"The House of a Thousand Candles" is to be dramatized. That many candles in the theater ought to put the footlights out of business.

The girl who is proposed to and says, "This is so sudden," should remember that the young man will always give her time to turn down the gas before answering.

It is said that smoking at great heights gives no pleasure. Presumably that is why smoking in the haymow usually turns Little Willie's stomach inside out.

Adam invented the hammer, the slangist utilized it in his infinitive "to knock," but the man who hit his finger instead of the nail, was the first man on record with a swear word.

A railway authority says one of the probabilities is the establishing of through railroad service between North and South America. Wonder what it will cost in tips to make the trip.

It is predicted that Chicago will some day be destroyed by an earthquake. In which case, if it destroyed the cable lines and the stockyards smell, the game might be worth the candle.

A Nebraska man undressed in his berth on board a sleeping car and threw his trousers out of the window instead of into the hammock as he supposed. He went to the hotel in a sheet and a sickish smile.

"Have you ever driven along a country road by moonlight?" asks Craig Law in Four-Track News. You bet, and she was the prettiest, daintiest, sweetest bunch of taffeta and frizzes that ever made a fellow's heart go pit-i-pat.

When a street car fare is paid in Copenhagen, Denmark, the conductor thanks the passenger and gives him a receipt. When a street car fare is paid in Chicago, the conductor growls because you give him a two-dollar bill and you fight for a transfer.

"The heart of a woman who has lived to be 70 has beaten 260,000,000 times," says an exchange. Does this allow for the loss of beats when the baby fell into the soapsuds or the mother swallowed a safety pin, and the heart stood still? Shouldn't there be a considerable rebate for the times "my heart just stopped beating"?

Wednesday, December 19, 2007

A Famous Pirate


On the 23d of May, 1706, Captain William Kidd, the famous pirate, was executed at Execution dock, London. Several others of Kidd's company were executed with him. The summary putting to death of these pirates did much to rid the seas of piracy. Kidd, who was the most daring of all the pirates of history, exemplified the worst of his kind.

Although his exploits have been greatly exaggerated, there is no doubt that he was guilty of desperate crimes. His daring led others to emulate him, and the commerce of the world suffered much because of the depredations of the pirates.

England was the principal sufferer at the hands of the high sea raiders, and accordingly England was most interested in their capture. Kidd's execution began a new era of commercial activity on account of the greater security enjoyed by merchantmen on the high seas.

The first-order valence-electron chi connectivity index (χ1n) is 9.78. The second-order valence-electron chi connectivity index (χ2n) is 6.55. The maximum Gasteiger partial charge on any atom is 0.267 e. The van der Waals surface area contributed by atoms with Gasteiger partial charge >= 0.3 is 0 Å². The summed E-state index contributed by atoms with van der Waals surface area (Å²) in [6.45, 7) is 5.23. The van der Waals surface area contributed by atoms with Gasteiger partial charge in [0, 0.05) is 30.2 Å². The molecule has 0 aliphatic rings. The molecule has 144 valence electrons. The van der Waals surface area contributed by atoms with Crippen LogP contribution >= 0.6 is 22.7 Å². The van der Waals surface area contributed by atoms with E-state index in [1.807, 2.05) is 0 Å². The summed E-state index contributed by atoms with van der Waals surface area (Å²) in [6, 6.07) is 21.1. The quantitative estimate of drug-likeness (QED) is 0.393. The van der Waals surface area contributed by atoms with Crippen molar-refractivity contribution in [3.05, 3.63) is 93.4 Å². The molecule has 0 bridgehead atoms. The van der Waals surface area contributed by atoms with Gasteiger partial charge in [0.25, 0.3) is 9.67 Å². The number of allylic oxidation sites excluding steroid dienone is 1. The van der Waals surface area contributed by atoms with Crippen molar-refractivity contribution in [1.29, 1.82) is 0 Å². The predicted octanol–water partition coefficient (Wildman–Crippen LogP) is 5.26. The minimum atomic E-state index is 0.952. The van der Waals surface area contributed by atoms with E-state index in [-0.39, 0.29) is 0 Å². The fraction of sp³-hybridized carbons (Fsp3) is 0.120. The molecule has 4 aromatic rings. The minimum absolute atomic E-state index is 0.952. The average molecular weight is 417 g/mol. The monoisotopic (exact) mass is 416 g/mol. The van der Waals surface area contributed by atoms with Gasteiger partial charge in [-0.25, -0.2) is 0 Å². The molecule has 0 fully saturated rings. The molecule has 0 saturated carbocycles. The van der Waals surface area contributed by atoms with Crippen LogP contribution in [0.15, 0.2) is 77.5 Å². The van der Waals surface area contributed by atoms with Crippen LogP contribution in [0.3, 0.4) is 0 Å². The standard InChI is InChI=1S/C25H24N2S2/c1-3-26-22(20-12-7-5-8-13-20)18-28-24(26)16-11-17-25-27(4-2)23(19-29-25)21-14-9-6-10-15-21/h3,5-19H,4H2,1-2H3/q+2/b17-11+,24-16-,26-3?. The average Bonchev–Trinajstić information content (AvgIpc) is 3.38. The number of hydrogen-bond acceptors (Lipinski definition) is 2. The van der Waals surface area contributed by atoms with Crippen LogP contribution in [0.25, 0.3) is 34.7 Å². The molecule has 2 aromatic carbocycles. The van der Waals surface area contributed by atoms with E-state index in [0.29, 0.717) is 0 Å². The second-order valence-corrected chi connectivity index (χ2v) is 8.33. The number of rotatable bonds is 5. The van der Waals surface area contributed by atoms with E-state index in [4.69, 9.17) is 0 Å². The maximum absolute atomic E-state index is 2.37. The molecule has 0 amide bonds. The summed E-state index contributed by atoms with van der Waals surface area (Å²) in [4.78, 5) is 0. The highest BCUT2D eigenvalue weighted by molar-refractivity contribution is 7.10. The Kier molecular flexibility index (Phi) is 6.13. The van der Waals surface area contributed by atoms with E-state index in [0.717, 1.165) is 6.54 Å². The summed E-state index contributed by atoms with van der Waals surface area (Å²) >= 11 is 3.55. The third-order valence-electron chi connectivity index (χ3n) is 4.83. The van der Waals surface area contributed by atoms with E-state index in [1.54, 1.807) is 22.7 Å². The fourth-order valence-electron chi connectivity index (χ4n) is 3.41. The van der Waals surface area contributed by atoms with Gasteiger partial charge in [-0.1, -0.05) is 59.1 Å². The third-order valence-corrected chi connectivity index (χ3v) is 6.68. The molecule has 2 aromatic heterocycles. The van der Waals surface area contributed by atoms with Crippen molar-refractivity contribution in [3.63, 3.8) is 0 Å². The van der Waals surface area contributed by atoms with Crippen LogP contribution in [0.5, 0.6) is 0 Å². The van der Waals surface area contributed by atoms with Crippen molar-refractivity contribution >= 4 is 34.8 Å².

Tuesday, December 18, 2007

Fig Culture


Great Demand For Quick Bearing Varieties of These Fruit Trees

The fig is one of the oldest fruits known, and since it has become known that figs can be grown in pots and fruited in the conservatory or in the open ground, where there are three mouths warm summer weather, there has been a great demand for the quick bearing varieties by people anxious to grow fresh figs. These varieties begin to fruit by the time the young shoots are six inches long and form a fig at every leaf. Unlike apples, peaches and other fruits of the kind, the fig is more like the raspberry or blackberry in the respect that the fruit does not ripen all at one time. Figs continue to develop and ripen until checked by cold weather.

For pot culture the fig requires about the same treatment as a rubber plant, and if supplied with plenty of water the fruit will ripen. Vigorous plants will have fruit in all stages of development, from the smallest green fruit to the ripe figs ready for picking and eating.

Celeste bears rather small fruit of high quality, but is not very productive. Ischia has a green exterior, the inside of the fruit being blood red. Hirtu Japan is an abundant bearer, and Magnolia bears large pear shaped fruit.

One fig enthusiast writes that his figs stood zero weather last year, though when first set out freezing weather would kill them. As they become acclimated the plants stand colder weather. A gardener in Pennsylvania says her fig tree has withstood twenty winters with protection. The tree is bent over to the ground in winter and covered with straw and earth.